It was during her time at university that Juliana Vido decided to research the different art movements of the last hundred-odd years only to discover that women were noticeably left out of the various textbooks. So she decided to pay homage to some of her favourite female artists to correct the balance.
From Georgia O'Keefe and Marta Minujín to Lygia Clark and Yayoi Kusama, the Argentinian's series of illustrations celebrate the women who deserve as much a place in history as their male counterparts. Created in her colourful and playful style, the portraits are charming and feature each artist in their studios, surrounded by the materials and objects that might fill each space.
"My favourite of the series is Lee Krasner because I love her work and how the illustration came out," Juliana tells Creative Boom. "She was instrumental in creating the abstract expressionist movement in the 1940s, and she introduced Jackson Pollock to other members. Yet she got to have a solo exhibition late in the '70s and is only now getting recognition as the groundbreaking artist she was."
Another favourite of Juliana's is Argentinian artist Marta Minujin: "She has become a synonym of the word artist here in my country. She is a pop conceptual artist and collaborated with Andy Warhol in her famous work, Payment of the External Debt with Corn. Her work is fun and always an experience anyone would gladly line up for."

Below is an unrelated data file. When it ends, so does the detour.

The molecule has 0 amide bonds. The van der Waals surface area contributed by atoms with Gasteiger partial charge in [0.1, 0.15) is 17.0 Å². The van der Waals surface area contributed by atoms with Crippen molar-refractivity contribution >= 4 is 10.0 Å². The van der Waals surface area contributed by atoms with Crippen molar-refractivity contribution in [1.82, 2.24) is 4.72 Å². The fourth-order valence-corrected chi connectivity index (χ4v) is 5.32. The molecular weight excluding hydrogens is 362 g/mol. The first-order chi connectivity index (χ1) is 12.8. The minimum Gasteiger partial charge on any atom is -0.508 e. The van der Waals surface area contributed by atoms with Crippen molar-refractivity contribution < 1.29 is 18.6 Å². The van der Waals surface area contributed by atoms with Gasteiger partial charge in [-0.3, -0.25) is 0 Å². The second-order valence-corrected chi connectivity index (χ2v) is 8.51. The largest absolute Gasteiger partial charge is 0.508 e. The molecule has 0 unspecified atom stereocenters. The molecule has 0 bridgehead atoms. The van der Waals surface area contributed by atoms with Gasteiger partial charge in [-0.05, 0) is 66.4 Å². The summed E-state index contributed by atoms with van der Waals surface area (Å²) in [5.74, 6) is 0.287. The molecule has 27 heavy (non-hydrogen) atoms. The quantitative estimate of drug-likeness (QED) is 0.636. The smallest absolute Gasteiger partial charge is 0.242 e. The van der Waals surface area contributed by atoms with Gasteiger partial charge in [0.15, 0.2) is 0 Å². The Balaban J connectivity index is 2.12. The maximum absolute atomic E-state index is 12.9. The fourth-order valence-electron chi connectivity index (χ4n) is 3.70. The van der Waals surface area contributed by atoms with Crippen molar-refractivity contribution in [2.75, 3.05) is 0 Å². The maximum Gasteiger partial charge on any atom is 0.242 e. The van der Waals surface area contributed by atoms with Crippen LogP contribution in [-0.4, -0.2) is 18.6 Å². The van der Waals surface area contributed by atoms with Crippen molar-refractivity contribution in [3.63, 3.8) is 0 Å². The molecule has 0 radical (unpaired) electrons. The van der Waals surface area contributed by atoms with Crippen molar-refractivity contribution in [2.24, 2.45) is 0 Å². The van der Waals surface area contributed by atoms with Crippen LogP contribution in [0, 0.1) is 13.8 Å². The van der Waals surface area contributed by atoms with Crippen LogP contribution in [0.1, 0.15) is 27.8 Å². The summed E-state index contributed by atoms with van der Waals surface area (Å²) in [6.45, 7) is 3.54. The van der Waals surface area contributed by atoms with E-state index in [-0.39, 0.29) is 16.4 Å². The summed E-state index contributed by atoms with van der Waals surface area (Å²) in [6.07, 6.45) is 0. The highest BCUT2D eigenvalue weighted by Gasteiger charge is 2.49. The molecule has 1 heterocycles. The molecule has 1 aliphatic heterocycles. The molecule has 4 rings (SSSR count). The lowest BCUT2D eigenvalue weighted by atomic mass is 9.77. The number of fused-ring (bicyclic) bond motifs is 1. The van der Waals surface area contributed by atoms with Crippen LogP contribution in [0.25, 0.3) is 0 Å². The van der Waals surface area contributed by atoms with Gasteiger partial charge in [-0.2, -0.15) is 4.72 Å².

Born in south Argentina and now based in Buenos Aires, Juliana is a freelance illustrator who has spent the last seven years working on various projects for clients worldwide. But art wasn't always her chosen professional route. She graduated from the National University of La Plata in 2013, where she studied film. "After learning film and fashion for a few years while I kept drawing as a hobby, I decided to take a course with an illustrator and realised that my art could work well for editorial illustrations," she explains. "I gave that a try and started working for newspapers and magazines locally and then for other countries."